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You probably know David Robinson as one of the greatest players in basketball history, but he has also achieved great off-the-court success as a philanthropist, entrepreneur, investor and family man.

In this episode of My Next Move, host Michael Liersch asked Robinson about how he’s handled certain issues that concern many families, including how to help children develop a sense of purpose in life and a responsible approach to money.   

Robinson’s answers? Family values that are grounded in such ideas as: “Money is a tool and a resource, but you build your life around relationships.” And sharing these values through role modeling–as he’s seen that his sons learn best by watching what he does.

“I’m a big believer in setting an example and a tone,” says Robinson.

Basketball fans know and love Robinson’s story: He grew up as the second of three children in a middle-class, military family. His dad, Ambrose Robinson, was a sonar technician for the U.S. Navy. His mother, Freda, was a licensed nurse.

Robinson went to the Naval Academy on a basketball scholarship and, upon graduating in 1987, was the first player picked in the NBA draft, going to the San Antonio Spurs. The Spurs waited two years while Robinson fulfilled his active-duty obligation to the Navy. Too tall at 7'1" for many positions that make for a good career in the Navy, Robinson served out his commitment as a civil engineering officer at a Georgia submarine base.

Nicknamed “the Admiral,” Robinson played center for the Spurs his entire NBA career. He was a 10-time All-Star and twice won Olympic Gold. Considered one of the best centers in NBA history, Robinson was inducted into the Basketball Hall of Fame in 2009.   

Robinson’s philanthropic journey began before he retired from basketball. In 2003, he founded, funded and helped teach at the Carver Academy in San Antonio. The school—named after the African American educator and scientist George Washington Carver—is dedicated to serving a socioeconomically and culturally diverse student population.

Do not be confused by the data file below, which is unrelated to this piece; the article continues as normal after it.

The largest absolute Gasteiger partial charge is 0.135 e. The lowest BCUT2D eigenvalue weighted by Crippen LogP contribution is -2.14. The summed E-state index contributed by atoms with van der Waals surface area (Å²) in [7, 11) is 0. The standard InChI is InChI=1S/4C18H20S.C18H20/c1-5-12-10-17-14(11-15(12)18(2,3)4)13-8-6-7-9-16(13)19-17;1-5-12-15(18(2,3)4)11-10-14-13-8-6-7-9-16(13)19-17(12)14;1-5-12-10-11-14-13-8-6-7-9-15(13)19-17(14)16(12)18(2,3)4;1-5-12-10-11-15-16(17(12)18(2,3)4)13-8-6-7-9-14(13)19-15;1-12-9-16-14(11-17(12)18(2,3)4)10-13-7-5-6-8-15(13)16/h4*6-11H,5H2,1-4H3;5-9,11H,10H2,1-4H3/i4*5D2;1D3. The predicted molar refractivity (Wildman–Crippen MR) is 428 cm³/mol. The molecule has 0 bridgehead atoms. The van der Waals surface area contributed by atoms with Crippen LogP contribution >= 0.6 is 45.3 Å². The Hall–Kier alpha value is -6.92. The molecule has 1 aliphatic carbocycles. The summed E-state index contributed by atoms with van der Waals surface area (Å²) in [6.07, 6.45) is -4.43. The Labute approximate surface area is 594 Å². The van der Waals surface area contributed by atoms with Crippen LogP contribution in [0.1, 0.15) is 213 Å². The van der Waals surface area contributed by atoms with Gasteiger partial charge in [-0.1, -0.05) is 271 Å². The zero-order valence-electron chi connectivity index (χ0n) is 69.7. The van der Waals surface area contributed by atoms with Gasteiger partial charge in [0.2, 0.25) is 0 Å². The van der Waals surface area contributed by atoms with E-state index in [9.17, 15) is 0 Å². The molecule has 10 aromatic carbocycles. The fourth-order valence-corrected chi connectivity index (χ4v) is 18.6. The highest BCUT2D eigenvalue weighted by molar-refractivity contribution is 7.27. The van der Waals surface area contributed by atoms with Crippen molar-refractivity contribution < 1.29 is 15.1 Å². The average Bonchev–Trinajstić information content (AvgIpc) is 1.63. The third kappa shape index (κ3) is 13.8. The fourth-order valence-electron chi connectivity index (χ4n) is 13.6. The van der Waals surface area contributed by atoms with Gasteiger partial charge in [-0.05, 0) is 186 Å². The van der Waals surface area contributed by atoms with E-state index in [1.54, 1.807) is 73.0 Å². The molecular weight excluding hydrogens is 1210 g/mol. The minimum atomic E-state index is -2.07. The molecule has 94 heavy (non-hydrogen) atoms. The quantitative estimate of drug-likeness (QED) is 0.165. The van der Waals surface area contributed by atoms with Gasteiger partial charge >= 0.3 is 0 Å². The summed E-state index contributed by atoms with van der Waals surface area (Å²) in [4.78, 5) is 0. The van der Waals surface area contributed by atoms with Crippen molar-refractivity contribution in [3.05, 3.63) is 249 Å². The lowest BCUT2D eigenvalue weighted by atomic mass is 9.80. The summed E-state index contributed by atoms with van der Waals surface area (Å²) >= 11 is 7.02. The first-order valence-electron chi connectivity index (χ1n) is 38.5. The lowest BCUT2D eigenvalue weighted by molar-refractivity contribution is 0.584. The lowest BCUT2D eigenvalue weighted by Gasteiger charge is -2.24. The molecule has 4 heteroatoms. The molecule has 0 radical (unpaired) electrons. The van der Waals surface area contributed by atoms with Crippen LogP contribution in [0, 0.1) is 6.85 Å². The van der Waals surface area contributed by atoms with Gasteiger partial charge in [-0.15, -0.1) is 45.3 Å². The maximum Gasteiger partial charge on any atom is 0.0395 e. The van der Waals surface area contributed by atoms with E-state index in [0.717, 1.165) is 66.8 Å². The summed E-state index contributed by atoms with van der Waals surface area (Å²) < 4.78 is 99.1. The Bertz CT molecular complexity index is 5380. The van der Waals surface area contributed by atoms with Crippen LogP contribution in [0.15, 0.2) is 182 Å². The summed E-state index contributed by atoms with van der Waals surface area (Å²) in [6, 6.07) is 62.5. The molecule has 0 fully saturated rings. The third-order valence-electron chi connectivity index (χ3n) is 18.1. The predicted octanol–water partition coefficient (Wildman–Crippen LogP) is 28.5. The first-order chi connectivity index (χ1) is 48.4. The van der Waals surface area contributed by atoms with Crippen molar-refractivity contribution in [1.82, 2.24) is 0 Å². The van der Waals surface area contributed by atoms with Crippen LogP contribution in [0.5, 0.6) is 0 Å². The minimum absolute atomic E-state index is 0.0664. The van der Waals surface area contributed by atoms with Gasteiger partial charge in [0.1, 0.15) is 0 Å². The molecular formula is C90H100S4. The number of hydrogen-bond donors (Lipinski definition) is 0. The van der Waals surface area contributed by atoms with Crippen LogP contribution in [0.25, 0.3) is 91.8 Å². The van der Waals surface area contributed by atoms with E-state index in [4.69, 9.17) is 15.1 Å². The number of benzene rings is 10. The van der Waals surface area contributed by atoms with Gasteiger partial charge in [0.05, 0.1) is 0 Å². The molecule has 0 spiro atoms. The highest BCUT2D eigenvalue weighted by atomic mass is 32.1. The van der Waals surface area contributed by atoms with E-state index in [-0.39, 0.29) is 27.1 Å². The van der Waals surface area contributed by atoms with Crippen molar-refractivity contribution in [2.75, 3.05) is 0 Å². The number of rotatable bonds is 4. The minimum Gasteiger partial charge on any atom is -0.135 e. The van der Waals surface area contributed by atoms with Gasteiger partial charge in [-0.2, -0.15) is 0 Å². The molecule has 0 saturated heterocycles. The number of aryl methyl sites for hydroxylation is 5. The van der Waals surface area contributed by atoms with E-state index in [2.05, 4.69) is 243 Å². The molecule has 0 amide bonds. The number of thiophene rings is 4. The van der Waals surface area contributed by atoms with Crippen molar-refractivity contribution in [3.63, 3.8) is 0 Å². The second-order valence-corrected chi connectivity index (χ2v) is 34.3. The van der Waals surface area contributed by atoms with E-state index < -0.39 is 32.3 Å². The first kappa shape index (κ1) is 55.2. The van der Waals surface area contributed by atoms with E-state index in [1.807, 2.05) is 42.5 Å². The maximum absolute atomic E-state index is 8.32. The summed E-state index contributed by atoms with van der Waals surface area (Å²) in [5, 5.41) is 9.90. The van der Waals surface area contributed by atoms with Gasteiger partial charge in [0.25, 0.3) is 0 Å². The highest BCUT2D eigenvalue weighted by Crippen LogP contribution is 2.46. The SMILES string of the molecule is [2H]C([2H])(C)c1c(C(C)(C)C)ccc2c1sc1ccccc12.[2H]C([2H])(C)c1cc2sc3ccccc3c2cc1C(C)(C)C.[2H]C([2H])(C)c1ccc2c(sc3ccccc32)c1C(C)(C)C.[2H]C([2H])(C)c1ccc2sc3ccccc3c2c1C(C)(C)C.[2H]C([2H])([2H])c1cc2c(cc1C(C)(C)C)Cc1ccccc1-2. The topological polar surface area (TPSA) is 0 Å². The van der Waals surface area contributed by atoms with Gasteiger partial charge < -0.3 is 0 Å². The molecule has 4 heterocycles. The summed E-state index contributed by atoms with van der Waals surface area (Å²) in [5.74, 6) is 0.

Robinson has also built Admiral Capital Group, a $100 million private equity firm focused on socially conscious investing.

Throughout it all, says Robinson, now 53 years old, he has wanted “to be a man who used his talents and resources in a way that was a blessing to others.”

Robinson has taught his sons, now in their twenties, both by example and through concrete experiences. As education is one of his greatest passions, Robinson brought his sons, since they were boys, with him to the schools he’s supported. He’s also taken them to some of the underprivileged neighborhoods where he and his wife, Valerie, have offered help through their foundation.  

He’s confronted the issue of having a larger-than-life dad head on: “I’d love for them to build upon my work, but not in the same way,” Robinson says. “I want them to bring their own talents—their own passions—to the table. So I’ve spent a lot of time helping them explore” to figure out their natural talents and assess their own circumstances.

His approach seems to have had a positive impact. One of Robinson’s sons played football at the University of Notre Dame, but left the game after a concussion. He was elected class president as a senior and is now working as a business development associate for Sotheby’s. Another son—who studied human relations, communications and media—works for Admiral Capital Group. The third is currently at Duke University playing basketball.  

When his children were younger, Robinson also took the experiential approach to teaching them about money. “I’ve tried to have them grow up where money is just a tool, and I’m going to teach you how to use it.” 

For example, he once gave each son $2,000 to invest in the stock market. To make the exercise relatable, he told them to look around and find the companies that made products they enjoyed. One boy came back with a short list that included Disney and Netflix.

“It was fun,” says Robinson. “They got to read the papers and watch the stocks of their favorite things. It lasted a year and then they didn’t want to play anymore—so we moved on.” Still, he felt the boys did get to see firsthand that “if you have some money, you can sit on it, hold it, spend it or try to put it to work.”

Now that his sons are young adults, Robinson has an additional message for them.

“When I give my children money, it’s a way that I express to them that I’ve watched you grow up, that I know that you’re responsible, that I trust you and I believe in you,” he says.  

To hear more from David Robinson, follow him on Twitter at DavidtheAdmiral. To listen to more of the My Next Move podcast series, subscribe via Apple Podcasts or Google Play. For additional insights into how to teach children about money, please contact your J.P. Morgan advisor.